Local government workers in England, Wales and Northern Ireland voted for action after rejecting the employers’ pay offer of just 1%. The first strike day took place on 10 July. Now a second strike will happen on Tuesday 14 October.
Once again. Unison is co-ordinating the action with the other local unions involved. We will be organising picket lines on all Council workplaces, to be followed up with a rally in Coventry City Centre (details to be confirmed).
Please ask all your colleagues to respect the democratic decision made by Unison members to take strike action and do not cross our picket lines on the day.
Anyone with questions about the action can speak to your local steward or phone Branch Office – 02476 550829 – email email@example.com
Four Reasons to go on Strike
- We can’t afford another pay and pension cut
The current government offer leaves most workers with pay worth almost 20% less than in 2010. Falling pay also means loss of pension for the rest of your life.
- We are worth fair pay for the work we do
Our pay and conditions are the worst in the public sector – from top to bottom.
- Taking another pay cut won’t save jobs and services
Despite a pay freeze, 1,000 further jobs cuts are planned by Coventry City Council. Services continue to be stripped to the bone, privatised or stopped all together. There’s no reason to believe a pay cut will stop this.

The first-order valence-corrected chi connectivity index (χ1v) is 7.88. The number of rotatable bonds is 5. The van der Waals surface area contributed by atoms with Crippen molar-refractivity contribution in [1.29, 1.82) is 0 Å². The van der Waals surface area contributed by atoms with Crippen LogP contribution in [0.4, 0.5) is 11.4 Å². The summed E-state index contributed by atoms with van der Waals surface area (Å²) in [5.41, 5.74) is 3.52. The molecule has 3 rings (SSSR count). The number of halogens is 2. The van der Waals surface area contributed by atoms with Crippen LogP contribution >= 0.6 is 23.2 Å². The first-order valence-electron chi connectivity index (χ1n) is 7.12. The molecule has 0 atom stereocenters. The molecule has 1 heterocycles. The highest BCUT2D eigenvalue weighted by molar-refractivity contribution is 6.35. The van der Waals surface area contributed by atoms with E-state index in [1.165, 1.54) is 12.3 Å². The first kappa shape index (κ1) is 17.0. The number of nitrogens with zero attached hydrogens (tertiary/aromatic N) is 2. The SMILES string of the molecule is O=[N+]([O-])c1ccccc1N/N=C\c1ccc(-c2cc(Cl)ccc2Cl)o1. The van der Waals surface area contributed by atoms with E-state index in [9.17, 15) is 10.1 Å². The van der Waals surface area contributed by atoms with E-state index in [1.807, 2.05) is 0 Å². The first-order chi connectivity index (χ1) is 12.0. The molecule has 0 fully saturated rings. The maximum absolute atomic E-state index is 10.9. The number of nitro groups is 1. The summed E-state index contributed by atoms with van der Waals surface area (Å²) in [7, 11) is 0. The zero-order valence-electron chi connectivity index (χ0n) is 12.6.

- All this will continue unless we act now
Low pay is bad for workers and bad for the economy. That’s why politicians from all parties are calling for an end to low pay. Many local government workers rely on benefits to pay bills. Right now, the taxpayer is subsidising local government to pay poverty wages.
Click here for the Press Release – locked out press release
Local government workers in Coventry are not benefitting from the recovery.
UNISON is holding a lunch time protest on 20th August at 12.30 pm in Broadgate Square.
This will be to highlight the colossal cut in wages council workers have suffered in recent years. While the highest paid are enjoying bumper pay rises, council employees have to cut back on food, heating and bare essentials.
Since 2010 electricity prices have risen 28% and gas prices have risen by 38%. In the same period council employees’ wages have risen by 2%.
With 1,000 jobs cut already, and another 1,000 to go this year, council workers are expecting to do more for less, while struggling to feed themselves and their families.
UNISON’s members are being locked out of the recovery and need a decent pay rise, to support them and their local economy.
Contact: Chris Burrow 02476 521126 for info
Twitter hashtag for the event will be #lockedout